Capital Punishment: For and Against

Thesis One: In principle a case can be made on moral grounds both supporting and
opposing capital punishment. Thesis two: Concretely and in practice, compelling
arguments against capital punishment can be made on the basis of its actual
administration in our society.

Two different cases can be made. One is based on justice and the nature of a
moral community. This leads to a defense of capital punishment. The second is
based on love and the nature of an ideal spiritual community. This leads to a
rejection of capital punishment. A central principle of a just society is that
every person has an equal right to "life, liberty, and the pursuit of
happiness." Within that framework, an argument for capital punishment can be
formulated along the following lines: some acts are so vile and so destructive
of community that they invalidate the right of the perpetrator to membership and
even to life. A community founded on moral principles has certain requirements.
The right to belong to a community is not unconditional. The privilege of living
and pursuing the good life in society is not absolute. It may be negated by
behavior that undermines the nature of a moral community. The essential basis on
which community is built requires each citizen to honor the rightful claims of
others. The utter and deliberate denial of life and opportunity to others
forfeits ones own claim to continued membership in the community, whose
standards have been so flagrantly violated. The preservation of moral community
demands that the shattering of the foundation of its existence must be taken
with utmost seriousness. The preciousness of life in a moral community must be
so highly honored that those who do not honor the life of others make null and
void their own right to membership. Those who violate the personhood of others,
especially if this is done persistently as a habit must pay the ultimate penalty.
This punishment must be inflicted for the sake of maintaining the community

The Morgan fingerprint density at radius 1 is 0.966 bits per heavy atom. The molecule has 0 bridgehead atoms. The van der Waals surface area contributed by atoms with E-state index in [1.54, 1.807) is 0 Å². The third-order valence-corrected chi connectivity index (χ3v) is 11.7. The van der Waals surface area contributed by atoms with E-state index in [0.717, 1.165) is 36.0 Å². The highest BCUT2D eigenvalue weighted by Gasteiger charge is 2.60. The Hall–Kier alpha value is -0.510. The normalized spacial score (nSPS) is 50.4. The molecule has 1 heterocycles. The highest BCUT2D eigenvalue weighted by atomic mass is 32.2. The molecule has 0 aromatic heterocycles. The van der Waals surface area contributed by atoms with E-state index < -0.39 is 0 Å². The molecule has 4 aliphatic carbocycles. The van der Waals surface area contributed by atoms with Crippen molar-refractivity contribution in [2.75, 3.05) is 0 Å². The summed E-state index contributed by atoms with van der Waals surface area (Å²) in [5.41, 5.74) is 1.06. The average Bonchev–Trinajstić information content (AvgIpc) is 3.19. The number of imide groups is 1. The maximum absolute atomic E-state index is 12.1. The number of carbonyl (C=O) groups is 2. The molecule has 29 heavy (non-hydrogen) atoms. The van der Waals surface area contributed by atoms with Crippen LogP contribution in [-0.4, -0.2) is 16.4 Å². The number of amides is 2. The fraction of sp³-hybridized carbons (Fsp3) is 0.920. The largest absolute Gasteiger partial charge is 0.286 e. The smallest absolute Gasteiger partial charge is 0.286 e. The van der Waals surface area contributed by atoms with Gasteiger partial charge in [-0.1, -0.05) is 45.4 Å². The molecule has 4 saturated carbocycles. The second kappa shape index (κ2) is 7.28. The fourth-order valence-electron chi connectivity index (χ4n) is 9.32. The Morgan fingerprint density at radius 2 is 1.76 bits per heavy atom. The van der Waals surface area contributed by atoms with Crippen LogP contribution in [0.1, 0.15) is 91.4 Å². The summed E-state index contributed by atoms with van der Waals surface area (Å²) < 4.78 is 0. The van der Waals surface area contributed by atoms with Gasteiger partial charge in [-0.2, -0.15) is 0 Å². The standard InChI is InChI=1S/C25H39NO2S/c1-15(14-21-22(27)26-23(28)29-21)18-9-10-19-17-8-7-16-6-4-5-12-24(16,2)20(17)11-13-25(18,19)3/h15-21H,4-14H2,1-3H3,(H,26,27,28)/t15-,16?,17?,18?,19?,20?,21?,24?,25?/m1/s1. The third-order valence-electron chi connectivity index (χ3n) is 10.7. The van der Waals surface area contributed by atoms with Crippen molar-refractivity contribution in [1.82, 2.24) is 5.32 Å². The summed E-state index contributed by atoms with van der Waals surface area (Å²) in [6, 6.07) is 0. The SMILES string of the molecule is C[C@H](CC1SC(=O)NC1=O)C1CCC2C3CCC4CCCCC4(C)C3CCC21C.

whose foundation has been violated. We can debate whether some non-lethal
alternative is a fitting substitute for the death penalty. But the standard of
judgment is whether the punishment fits the crime and sufficiently honors the
nature of moral community.


Christian love, is unconditional. It does not depend on the worthiness or merit
of those to whom it is directed. It is persistent in seeking the good of others
regardless of whether they return the favor or even deserve to be treated well
on the basis of their own incessant wrongdoing. An ideal community would be made
up of free and equal citizens devoted to a balance between individual self-
fulfillment and the advancement of the common good. Communal life would be based
on mutual love in which equality of giving and receiving was the norm of social
practice. Everyone would contribute to the best of ability and each would
receive in accordance with legitimate claims to available resources. What would
a community based on this kind of love do with those who committed brutal acts
of terror, violence, and murder? Put negatively, it would not live by the
philosophy of "an eye for an eye, a tooth for a tooth, and a life for a life."
It would act to safeguard the members of the community from further destruction.
Those who had shown no respect for life would be restrained, permanently if
necessary, so that they could not further endanger other members of the
community. But the purpose of confinement would not be vengeance or punishment.
Rather an ideal community would show mercy even to those who had shown no mercy.
It would return good for evil. The aim of isolation is reconciliation and not
revenge. never gives up. It is ever hopeful that even the worse among us can be
redeemed so that their own potential contribution to others can be realized.
Opportunities for confronting those who had been hurt most could be provided to
encourage remorse and reconciliation. If a life has been taken, no full
restitution can be made, of course, but some kind of service to the community
might be required as a way of partially making amends.


Such, in brief, is the argument for and against capital punishment, one founded
on justice and the nature of moral community, the other resting on love and the
nature of an ideal spiritual community. If we stand back from this description
and make an attempt at evaluation, one point is crucial. The love ethic requires
a high degree of moral achievement and maturity. It is